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  • Peter, Abraham and Muhammad on the Wrong Side of the Urals June 16, 2013

    Author: Beach Combing | in : Ancient, Medieval , trackback

    christianity, islam judaism

    Here’s a bizarre scenario (with no basis in the historical record…). c.c.c.1000 a Jewish, a Muslim and a Christian missionary find themselves on the wrong side of the Ural Mountains among a horse-killing, horse-worshipping pagan people (and before anyone writes in there is some ancient and medieval evidence for Jewish ‘evangelism’). The Christian missionary, Peter, goes to village A, the Islamic missionary, Muhammad, goes to village B and the Jewish missionary, Abraham, to village C: monosyllabic placenames were apparently common in the foothills of Asia in the Middle Ages.

    A few more details to make this scenario still less credible but fairer. Each village is next to a river and has a hundred inhabitants (in a steady age pyramid), two hundred horses and ten fields. As to the missionaries, they are actually triplets with the same looks, the same charisma, the same talents. The three were brought up under the same parental regime (the Mum had read Dr Spock), only having this or that monotheistic religion beaten into them in their late teens: environmental factors are, necessarily, present but equal. Then each of the three villages is run by a chief who also happens to be one of three triplets brought up by a horse-riding, horse-killing overlord all with equal looks, charisma and talents: the dad died  the year before in a nasty riding accident and was eaten at a Yuletide feast. And one final detail, before sociologists or economic historians chip in: there are no Christian, Muslim or Jewish principalities within fighting distance. In other words the missionaries are going to have to convert through arguments and, if their deity grants it, miracles.

    Now to the question: given three months which of our three missionaries is going to be most successful? In other words, cropped of all confounding associations and factors which religion speaks most naturally to a polytheistic horse eater? And, frankly, polytheism hasn’t got a chance. After all, if any of the horse-worshipping priests begin to talk about an arbitrary universe, the missionaries can ask rhetorically what the chances are that an arbitrary universe would have had three triplet missionaries visit three villages ruled by triplet horse-riding, horse-eating chiefs…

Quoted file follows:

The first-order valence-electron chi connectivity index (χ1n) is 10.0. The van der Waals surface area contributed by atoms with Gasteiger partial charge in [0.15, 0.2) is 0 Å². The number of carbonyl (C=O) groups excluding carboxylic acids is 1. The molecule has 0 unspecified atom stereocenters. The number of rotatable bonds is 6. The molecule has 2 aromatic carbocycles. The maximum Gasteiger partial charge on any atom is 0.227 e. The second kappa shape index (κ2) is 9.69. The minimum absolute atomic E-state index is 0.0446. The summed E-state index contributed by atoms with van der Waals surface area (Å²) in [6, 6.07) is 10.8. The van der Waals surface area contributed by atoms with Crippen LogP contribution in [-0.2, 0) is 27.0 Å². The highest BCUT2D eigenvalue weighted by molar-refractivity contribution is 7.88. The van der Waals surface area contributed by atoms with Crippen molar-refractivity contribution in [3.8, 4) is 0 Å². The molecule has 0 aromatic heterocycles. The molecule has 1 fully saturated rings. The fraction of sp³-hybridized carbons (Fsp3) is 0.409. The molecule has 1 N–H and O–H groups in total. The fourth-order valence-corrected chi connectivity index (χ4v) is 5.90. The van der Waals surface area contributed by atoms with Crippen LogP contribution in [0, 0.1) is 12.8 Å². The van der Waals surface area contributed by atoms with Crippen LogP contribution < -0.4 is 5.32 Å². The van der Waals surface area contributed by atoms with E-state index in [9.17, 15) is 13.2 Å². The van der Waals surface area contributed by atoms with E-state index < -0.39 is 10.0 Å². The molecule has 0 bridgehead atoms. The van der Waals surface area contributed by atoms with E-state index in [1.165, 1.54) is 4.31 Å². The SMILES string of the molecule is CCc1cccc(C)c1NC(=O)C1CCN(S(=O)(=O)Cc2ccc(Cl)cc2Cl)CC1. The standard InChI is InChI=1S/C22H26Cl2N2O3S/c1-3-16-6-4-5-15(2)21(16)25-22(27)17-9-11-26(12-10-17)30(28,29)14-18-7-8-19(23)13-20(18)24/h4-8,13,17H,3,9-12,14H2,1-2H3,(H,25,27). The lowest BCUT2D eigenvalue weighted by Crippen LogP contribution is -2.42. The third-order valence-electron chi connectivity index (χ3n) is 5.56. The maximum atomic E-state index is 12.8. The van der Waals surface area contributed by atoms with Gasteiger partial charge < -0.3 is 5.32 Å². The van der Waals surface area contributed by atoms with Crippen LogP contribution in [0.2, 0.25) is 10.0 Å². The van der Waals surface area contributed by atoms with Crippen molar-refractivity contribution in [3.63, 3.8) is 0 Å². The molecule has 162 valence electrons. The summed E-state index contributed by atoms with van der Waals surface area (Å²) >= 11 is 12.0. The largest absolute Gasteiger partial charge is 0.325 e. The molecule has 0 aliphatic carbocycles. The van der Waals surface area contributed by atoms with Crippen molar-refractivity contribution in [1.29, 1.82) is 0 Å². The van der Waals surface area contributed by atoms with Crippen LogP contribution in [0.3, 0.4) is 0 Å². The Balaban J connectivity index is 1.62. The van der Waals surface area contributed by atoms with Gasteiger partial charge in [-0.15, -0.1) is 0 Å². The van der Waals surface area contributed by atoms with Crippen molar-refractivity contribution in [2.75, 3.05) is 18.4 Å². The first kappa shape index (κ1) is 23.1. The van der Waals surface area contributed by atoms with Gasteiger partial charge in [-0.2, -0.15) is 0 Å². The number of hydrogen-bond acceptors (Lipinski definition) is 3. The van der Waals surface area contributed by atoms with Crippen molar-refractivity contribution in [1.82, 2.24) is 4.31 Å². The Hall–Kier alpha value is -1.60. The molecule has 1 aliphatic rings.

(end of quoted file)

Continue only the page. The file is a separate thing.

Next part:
To Beach, anyway, the victory of Judaism or Islam is in the balance. Judaism perhaps is a little more clannish and a little more creative; the ‘yoke’ of Islam, meanwhile, is more regimented and more God-focussed. But what is striking to this blogger is Christianity’s third place position. Once Abraham and Muhammed have got the locals to accept the idea of a single God they have triumphed. After that it is just a question of teaching a particularly bright young lad Arabic or Hebrew, copying out the Torah/Koran, and making sure that everyone prays in the right direction.

    But Peter… Pity poor Peter. Christianity might be aesthetically the more attractive religion: ‘eternity interpreted by love’… Or it might be for sissies: ‘turn your own bloody cheek, Jesus’. But it is by far the most complex.

    ‘Well, yes, there is one God, Kubla, but He is actually three, one of the three parts was the son of the Father, he was born in the reign of August Caesar, but he is co-eternal that means he has been around since the beginning of time. Yes, yes, we’ll get to ‘eternity’ in a minute. Then, there is the holy spirit. He is a dove, no, no Kubla, a dove, not a horse.’

    Perhaps in a horse-killing, horse-eating culture blood drinking has something to recommend it, but otherwise…

    No wonder, thinking about it, that Arianism (which drastically simplified the Trinity) was more successful among the painted ‘savages’ to the north of the Rhine in the third and fourth centuries AD.

    So, if this is correct, why should it be that Christianity is today the religion of a third of the inhabitants of the world. Beach with a beautiful Catholic wife and some ingrained Christian sympathies hates to do this, but if absolutely forced to answer he would probably whisper the word: ‘gunpowder’. Would he be right though? drbeachcombing AT yahoo DOT com